DR. ROBERT DRYDEN WILKIN.
DR. ROBERT DRYDEN WILKIN, County Supervisor of Cass county, Iowa, and a popular druggist of Atlantic, has been identified with the interests of this place for nearly twenty years and is classed among the foremost of its leading citizens.
Dr. Wilkin was born in Washington county, Pennsylvania, January 12, 1838, and traces his ancestry in the agnatic line back to the Emerald Isle. Archibald Wilkin, his grandfather, was born in Ireland, and when a young man emigrated to America and located in Pennsylvania, where he passed his life in the quiet of agricultural pursuits. He lived to be ninety-nine years of age. His son Andrew, the Doctor's father, was born and reared in Washington county, Pennsylvania, and was engaged in farming all his life. About 1870 he moved to Harrison county, Ohio, where he died at the age of eighty-four years. He and his wife, nee Mary Henderson, were the parents of eight children, the subject of our sketch being the youngest and the mother's death occurring when he was an infant.
Thus at the very beginning of life deprived of a mother's loving care, young Wilkin was reared by his aunts, his boyhood days being spent in his native place. He was educated at Pleasant Valley Academy, and on completing his studies there engaged in teaching. In the latter part of 1859 he commenced the study of medicine, and while thus occupied the Civil war came on and his plans were interrupted. He was among the first to respond when a call was made for volunteers to protect the Union. As a private in the First Pennsylvania Cavalry he went to the front, and was on active duty for three years; served as hospital steward a portion of the time, and was subsequently promoted to the rank of Orderly Sergeant. Prominent among the battles in which he participated were those of Fredericksburg, Cedar Mountain, Gettysburg, Wilderness, second Bull Run, etc.; and in all his service, although he was frequently in the heat of the battle, with his comrades wounded and dying around him, he never received a wound or scratch. In 1864, at the expiration of his term of enlistment, he was honorably discharged, in front of Petersburg.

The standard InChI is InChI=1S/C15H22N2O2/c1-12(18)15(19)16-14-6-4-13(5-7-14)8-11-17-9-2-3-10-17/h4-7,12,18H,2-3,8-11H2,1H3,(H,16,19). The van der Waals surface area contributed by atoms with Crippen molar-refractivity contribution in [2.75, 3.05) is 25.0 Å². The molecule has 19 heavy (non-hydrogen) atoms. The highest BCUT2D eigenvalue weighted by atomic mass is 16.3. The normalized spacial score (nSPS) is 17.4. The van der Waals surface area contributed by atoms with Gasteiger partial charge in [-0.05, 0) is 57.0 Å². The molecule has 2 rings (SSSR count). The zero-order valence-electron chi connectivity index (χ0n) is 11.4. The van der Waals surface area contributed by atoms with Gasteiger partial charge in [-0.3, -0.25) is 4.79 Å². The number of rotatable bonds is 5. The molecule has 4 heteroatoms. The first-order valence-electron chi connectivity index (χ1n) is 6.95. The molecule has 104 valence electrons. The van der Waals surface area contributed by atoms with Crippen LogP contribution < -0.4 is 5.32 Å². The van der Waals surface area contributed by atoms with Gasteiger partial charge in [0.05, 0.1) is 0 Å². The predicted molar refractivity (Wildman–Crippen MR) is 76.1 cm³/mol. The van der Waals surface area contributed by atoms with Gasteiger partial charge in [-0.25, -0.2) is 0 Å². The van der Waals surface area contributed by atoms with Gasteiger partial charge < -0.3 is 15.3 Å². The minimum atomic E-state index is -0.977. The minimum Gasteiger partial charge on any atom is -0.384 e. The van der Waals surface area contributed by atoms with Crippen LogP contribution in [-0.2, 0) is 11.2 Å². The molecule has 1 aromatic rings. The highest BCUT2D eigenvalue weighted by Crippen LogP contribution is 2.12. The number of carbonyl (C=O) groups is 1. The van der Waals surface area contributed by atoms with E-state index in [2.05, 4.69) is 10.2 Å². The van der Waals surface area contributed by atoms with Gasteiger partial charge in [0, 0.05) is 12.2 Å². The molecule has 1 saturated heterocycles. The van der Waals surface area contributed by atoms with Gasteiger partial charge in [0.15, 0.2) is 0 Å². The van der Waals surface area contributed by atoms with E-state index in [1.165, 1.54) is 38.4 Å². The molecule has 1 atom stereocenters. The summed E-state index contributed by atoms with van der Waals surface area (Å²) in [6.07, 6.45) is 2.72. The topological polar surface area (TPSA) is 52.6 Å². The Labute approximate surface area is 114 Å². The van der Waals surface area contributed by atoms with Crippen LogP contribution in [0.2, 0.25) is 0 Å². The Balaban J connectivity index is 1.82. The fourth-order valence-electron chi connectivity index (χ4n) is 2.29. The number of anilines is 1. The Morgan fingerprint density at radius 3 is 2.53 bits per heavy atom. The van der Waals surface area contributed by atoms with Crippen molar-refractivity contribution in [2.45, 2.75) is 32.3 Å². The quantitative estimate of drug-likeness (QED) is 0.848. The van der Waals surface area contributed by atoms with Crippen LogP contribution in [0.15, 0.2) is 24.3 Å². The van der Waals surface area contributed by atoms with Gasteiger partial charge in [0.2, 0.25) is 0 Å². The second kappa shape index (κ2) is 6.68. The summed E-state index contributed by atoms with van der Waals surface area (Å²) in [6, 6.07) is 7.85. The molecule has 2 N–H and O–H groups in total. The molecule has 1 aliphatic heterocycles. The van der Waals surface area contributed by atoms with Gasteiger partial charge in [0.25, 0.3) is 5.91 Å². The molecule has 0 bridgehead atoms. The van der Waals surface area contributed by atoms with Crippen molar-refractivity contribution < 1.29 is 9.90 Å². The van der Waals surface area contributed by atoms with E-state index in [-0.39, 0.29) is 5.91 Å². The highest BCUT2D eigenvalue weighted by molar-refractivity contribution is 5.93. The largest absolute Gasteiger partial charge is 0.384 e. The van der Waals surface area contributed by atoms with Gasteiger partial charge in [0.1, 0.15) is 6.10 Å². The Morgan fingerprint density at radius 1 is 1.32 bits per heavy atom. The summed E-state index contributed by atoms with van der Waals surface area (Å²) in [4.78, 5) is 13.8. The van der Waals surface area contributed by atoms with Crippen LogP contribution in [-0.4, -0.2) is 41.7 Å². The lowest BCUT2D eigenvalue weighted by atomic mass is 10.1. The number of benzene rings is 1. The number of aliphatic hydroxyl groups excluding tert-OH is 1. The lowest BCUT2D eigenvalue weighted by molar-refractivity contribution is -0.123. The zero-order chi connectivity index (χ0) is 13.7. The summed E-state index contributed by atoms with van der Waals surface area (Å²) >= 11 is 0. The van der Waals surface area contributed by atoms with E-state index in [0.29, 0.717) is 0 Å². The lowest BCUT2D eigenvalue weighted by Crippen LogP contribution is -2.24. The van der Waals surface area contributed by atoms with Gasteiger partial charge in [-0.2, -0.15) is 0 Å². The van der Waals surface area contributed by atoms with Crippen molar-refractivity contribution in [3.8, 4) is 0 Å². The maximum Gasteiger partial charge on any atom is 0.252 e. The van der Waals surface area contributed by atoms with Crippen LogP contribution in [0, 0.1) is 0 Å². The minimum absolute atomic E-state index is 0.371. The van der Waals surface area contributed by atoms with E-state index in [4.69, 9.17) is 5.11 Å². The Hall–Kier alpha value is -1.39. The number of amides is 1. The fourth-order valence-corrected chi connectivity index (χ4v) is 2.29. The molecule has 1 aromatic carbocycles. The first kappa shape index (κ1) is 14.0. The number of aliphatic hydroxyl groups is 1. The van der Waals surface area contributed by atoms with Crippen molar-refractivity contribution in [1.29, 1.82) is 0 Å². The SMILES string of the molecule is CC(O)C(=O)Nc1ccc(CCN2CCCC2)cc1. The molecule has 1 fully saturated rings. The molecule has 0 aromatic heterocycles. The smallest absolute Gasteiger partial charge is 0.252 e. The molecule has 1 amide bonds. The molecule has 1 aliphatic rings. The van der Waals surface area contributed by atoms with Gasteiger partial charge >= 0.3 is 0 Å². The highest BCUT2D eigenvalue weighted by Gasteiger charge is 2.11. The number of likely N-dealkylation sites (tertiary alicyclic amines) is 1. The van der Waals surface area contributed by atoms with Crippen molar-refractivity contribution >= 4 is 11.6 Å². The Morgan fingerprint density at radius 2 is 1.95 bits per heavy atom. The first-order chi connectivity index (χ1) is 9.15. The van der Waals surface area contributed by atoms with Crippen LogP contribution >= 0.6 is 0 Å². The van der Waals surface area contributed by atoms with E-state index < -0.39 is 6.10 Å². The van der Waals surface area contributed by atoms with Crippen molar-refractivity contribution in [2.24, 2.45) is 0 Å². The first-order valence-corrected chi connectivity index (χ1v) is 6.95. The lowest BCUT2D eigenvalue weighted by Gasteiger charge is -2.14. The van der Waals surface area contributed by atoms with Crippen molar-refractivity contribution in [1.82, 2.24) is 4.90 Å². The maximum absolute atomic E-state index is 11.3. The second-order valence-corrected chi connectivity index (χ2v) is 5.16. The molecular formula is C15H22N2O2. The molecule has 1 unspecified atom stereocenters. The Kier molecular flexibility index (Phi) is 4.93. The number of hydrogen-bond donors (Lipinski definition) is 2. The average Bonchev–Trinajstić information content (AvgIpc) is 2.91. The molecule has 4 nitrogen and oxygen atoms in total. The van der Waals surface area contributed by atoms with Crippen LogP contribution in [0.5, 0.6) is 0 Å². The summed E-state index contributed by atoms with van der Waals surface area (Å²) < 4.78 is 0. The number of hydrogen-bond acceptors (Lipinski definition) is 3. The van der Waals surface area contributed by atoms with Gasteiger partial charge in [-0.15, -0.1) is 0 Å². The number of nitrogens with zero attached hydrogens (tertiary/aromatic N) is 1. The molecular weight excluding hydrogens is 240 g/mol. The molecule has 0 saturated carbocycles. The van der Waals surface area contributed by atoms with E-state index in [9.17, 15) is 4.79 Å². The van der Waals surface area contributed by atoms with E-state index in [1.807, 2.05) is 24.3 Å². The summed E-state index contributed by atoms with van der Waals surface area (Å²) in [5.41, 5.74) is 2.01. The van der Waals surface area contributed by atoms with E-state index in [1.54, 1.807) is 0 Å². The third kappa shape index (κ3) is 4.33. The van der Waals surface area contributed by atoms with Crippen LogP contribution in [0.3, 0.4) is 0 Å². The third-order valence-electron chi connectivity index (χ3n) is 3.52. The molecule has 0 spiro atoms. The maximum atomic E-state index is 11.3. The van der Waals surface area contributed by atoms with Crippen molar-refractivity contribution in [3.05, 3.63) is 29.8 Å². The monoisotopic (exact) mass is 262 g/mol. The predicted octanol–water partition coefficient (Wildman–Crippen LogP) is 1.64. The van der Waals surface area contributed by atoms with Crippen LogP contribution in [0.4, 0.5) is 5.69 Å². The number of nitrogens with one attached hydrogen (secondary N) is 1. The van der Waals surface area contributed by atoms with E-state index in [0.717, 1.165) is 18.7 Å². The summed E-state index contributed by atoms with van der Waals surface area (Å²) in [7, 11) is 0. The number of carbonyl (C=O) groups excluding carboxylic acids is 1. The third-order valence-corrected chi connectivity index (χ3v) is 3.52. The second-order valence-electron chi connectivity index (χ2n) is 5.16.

At the close of his army life the subject of our sketch went to Harrison county, Ohio, and resumed the study of medicine, and in 1866 came from there to Iowa, locating in Pella, Marion county, where he opened an office and entered upon the practice of his profession. After coming to Iowa, he took a course of study in the College of Physicians and Surgeons at Keokuk, of which institution he is a graduate. In 1876 he came to Atlantic. After practicing medicine at this place a few years, he opened a drug store and has since given his attention to the drug business.
Dr. Wilkin was married in 1866 to Miss Verinia Watson, of Harrisonville, Ohio, daughter of J. P. Watson, of that place. She was educated in the Female Seminary of Washington, Pennsylvania, and is a lady of much culture and amiability. Both the Doctor and his wife are members of the Methodist Episcopal Church. For many years he has been prominent and active in church work, at one time serving as chairman of the Board of Supervisors and at this writing officiating as a Class Leader.
In his political affiliations Dr. Wilkin is a Republican. He has always taken a deep interest in public affairs, especially those of a local nature, and on various occasions has been honored by official preferment. He was elected to his present position, that of County Supervisor, in 1893, for a term of three years. He has served as a member of the City Council of Atlantic, and in 1888 was Mayor of the town. That he is recognized as a business man of more than ordinary ability was demonstrated by his being elected president of the Business Men's Club of Atlantic. While engaged in the active practice of his profession, Dr. Wilkin maintained a membership in the State Medical Society, of Iowa. He hs long been identified with the Masonic order and is a member of Pymosa Lodge, Atlantic Chapter and Kedron Commandery.
From A Memorial and Biographical Record of Iowa, Volume I, Chicago: The Lewis Publishing Company, 1896, pp. 381-382. Transcribed July, 2015 by Cheryl Siebrass.